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Effective 10/1/18: Sales and Use Tax Collection Changes for Additional States

Anchin AlertSeptember 13, 2018

Clarence Kehoe, Leader of Anchin's Tax Department and Sharon Ackerman, Tax Director in Anchin’s Tax Controversy Services Group

Effective 10/1/18: Sales and Use Tax Collection Changes for Additional States

Since the U.S. Supreme Court’s recent ruling in South Dakota v Wayfair Inc., additional states have released guidance on the treatment of sales and use tax, effective 10/1/18.

The following states will require vendors to register, collect and remit sales tax, if the requirements are met:

  • Alabama - retailers with more than $250,000 in retail sales sold into Alabama in the previous calendar year
  • Connecticut - vendors with 200 or more retail sales and gross receipts of at least $250,000 (prior to December 1, 2018, 100 or more retail sales) in the state during the 12–month period ended on September 30 immediately preceding the monthly or quarterly period with respect to which the seller's tax liability
  • Illinois - if the seller's gross revenue from sales into the state in the previous calendar year or current calendar year exceeds $100,000; or if the seller made at least 200 separate transactions into the state in the preceding 12-month period
  • Indiana - if the seller's gross revenue from sales into the state in the previous calendar year or current calendar year exceeds $100,000; or if the seller made at least 200 separate transactions into the state in the previous calendar year or the current calendar year
  • Kentucky - sellers with sales exceeding $100,000 or more than 200 transactions in the previous calendar year
  • Michigan - sellers with sales exceeding $100,000 or more than 200 transactions in the previous calendar year
  • Minnesota - sellers with 10 or more sales shipped to Minnesota that total $100,000 or more; or 100 or more sales shipped to Minnesota
  • Mississippi - if sellers’ sales into the state exceed $250,000 in the prior 12 months
  • North Carolina - effective November 1, 2018 or 60 days after a remote seller meets the threshold (whichever is later), the North Carolina Department requires all remote sellers having gross sales in excess of $100,000 sourced to North Carolina or 200 or more separate transactions sourced to North Carolina in the previous or current calendar year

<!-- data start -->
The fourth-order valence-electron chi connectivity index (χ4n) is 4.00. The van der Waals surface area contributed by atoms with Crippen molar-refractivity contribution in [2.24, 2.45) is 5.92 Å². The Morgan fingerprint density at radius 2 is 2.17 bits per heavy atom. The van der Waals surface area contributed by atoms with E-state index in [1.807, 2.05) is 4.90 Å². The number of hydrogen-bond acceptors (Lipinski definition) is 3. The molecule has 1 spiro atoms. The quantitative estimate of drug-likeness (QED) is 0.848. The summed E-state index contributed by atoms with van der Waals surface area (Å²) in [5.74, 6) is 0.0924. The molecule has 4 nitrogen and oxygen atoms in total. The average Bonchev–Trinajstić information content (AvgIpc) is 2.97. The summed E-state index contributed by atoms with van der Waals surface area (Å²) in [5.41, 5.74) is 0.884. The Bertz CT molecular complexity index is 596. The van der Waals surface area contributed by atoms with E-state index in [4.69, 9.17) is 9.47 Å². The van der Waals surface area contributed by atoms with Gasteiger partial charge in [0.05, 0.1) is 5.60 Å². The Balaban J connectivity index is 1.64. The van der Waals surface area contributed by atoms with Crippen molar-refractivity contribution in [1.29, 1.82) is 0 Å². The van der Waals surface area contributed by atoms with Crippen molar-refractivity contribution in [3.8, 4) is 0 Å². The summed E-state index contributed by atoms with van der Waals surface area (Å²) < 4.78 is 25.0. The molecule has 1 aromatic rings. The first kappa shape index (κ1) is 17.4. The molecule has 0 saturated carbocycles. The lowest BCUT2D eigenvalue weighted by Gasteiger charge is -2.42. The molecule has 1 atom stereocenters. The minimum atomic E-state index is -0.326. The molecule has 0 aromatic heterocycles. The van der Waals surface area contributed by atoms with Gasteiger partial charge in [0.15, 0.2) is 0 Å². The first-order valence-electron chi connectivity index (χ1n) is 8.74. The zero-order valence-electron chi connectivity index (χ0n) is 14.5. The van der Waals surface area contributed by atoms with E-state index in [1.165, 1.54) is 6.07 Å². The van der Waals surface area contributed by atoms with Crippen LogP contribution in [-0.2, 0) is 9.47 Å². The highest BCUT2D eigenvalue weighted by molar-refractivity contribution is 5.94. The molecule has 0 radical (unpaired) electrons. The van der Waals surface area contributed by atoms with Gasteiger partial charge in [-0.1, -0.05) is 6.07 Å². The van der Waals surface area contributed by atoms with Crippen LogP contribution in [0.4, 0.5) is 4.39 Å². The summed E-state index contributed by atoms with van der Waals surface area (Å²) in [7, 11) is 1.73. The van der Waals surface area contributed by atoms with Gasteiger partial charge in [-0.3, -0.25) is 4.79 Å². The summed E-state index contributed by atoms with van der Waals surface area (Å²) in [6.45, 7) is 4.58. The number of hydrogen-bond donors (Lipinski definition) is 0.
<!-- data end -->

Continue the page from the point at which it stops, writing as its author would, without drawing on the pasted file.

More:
• North Dakota - retailers with more than $100,000 in sales or 200 separate transactions
  • New Jersey - sellers with sales exceeding $100,000; or more than 200 transactions in the current or previous calendar year
  • Washington - sellers with sales exceeding $100,000; or more than 200 transactions in the previous calendar year
  • Wisconsin - sellers with sales over $100,000 or those engaged in over 200 separate transactions

Previously, the following states had enacted similar laws in which retail sellers are required to register, collect and remit sales tax, if the following requirements are met:

  • Hawaii - retailers with $100,000 or more or if the sales occurred in 200 or more separate transactions
  • Louisiana - if during the previous or current calendar year either the seller's gross revenue for those sales delivered to Louisiana exceeded $100,000 or the seller engaged in 200 or more separate transactions
  • Maine - if the seller's gross revenue from the sales in the previous calendar year or current calendar year exceeds $100,000; or the seller made at least 200 separate transactions in the previous calendar year or the current calendar year
  • Rhode Island - sellers in the preceding calendar year had: $100,000 in gross revenue from the sale of taxable goods/services delivered in Rhode Island; or 200 or more transactions of taxable goods/services delivered in Rhode Island
  • Vermont - remote seller sales and use tax law requires remote sellers to register and collect sales tax in Vermont if they completed 200 individual sales or made sales of at least $100,000 to Vermont destinations within any preceding 12-month period

As states continue to adapt to the new ruling, more law changes and related guidance will be released. Please contact Clarence Kehoe, Leader of Anchin’s Tax Department, or Sharon Ackerman, Tax Director in Anchin’s Tax Controversy Services Group, at 212.840.3456 or info@anchin.com

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